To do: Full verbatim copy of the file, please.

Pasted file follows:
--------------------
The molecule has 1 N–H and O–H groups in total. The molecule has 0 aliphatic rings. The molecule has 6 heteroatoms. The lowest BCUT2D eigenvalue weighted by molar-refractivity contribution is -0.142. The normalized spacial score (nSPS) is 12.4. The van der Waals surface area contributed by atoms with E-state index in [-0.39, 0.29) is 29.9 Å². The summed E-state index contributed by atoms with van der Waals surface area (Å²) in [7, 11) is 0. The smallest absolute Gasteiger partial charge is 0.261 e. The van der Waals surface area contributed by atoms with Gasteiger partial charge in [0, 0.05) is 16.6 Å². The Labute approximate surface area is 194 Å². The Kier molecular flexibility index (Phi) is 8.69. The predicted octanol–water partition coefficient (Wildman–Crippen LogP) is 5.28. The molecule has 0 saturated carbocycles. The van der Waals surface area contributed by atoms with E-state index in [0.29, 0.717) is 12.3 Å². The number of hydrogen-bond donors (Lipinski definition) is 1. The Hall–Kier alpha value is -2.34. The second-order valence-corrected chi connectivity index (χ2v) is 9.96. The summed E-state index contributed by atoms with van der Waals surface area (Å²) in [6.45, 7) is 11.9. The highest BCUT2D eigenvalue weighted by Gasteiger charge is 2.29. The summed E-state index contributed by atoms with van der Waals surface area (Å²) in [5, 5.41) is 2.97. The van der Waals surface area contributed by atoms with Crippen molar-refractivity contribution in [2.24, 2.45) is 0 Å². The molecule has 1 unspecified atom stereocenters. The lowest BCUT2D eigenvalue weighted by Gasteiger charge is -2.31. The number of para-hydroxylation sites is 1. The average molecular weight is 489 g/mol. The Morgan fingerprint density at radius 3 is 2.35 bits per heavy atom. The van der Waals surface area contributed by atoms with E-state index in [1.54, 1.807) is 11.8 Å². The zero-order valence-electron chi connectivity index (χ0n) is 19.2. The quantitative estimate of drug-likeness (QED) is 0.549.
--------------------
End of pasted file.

The molecule has 1 N–H and O–H groups in total. The molecule has 0 aliphatic rings. The molecule has 6 heteroatoms. The lowest BCUT2D eigenvalue weighted by molar-refractivity contribution is -0.142. The normalized spacial score (nSPS) is 12.4. The van der Waals surface area contributed by atoms with E-state index in [-0.39, 0.29) is 29.9 Å². The summed E-state index contributed by atoms with van der Waals surface area (Å²) in [7, 11) is 0. The smallest absolute Gasteiger partial charge is 0.261 e. The van der Waals surface area contributed by atoms with Gasteiger partial charge in [0, 0.05) is 16.6 Å². The Labute approximate surface area is 194 Å². The Kier molecular flexibility index (Phi) is 8.69. The predicted octanol–water partition coefficient (Wildman–Crippen LogP) is 5.28. The molecule has 0 saturated carbocycles. The van der Waals surface area contributed by atoms with E-state index in [0.29, 0.717) is 12.3 Å². The number of hydrogen-bond donors (Lipinski definition) is 1. The Hall–Kier alpha value is -2.34. The second-order valence-corrected chi connectivity index (χ2v) is 9.96. The summed E-state index contributed by atoms with van der Waals surface area (Å²) in [6.45, 7) is 11.9. The highest BCUT2D eigenvalue weighted by Gasteiger charge is 2.29. The summed E-state index contributed by atoms with van der Waals surface area (Å²) in [5, 5.41) is 2.97. The van der Waals surface area contributed by atoms with Crippen molar-refractivity contribution in [2.24, 2.45) is 0 Å². The molecule has 1 unspecified atom stereocenters. The lowest BCUT2D eigenvalue weighted by Gasteiger charge is -2.31. The number of para-hydroxylation sites is 1. The average molecular weight is 489 g/mol. The Morgan fingerprint density at radius 3 is 2.35 bits per heavy atom. The van der Waals surface area contributed by atoms with E-state index in [1.54, 1.807) is 11.8 Å². The zero-order valence-electron chi connectivity index (χ0n) is 19.2. The quantitative estimate of drug-likeness (QED) is 0.549.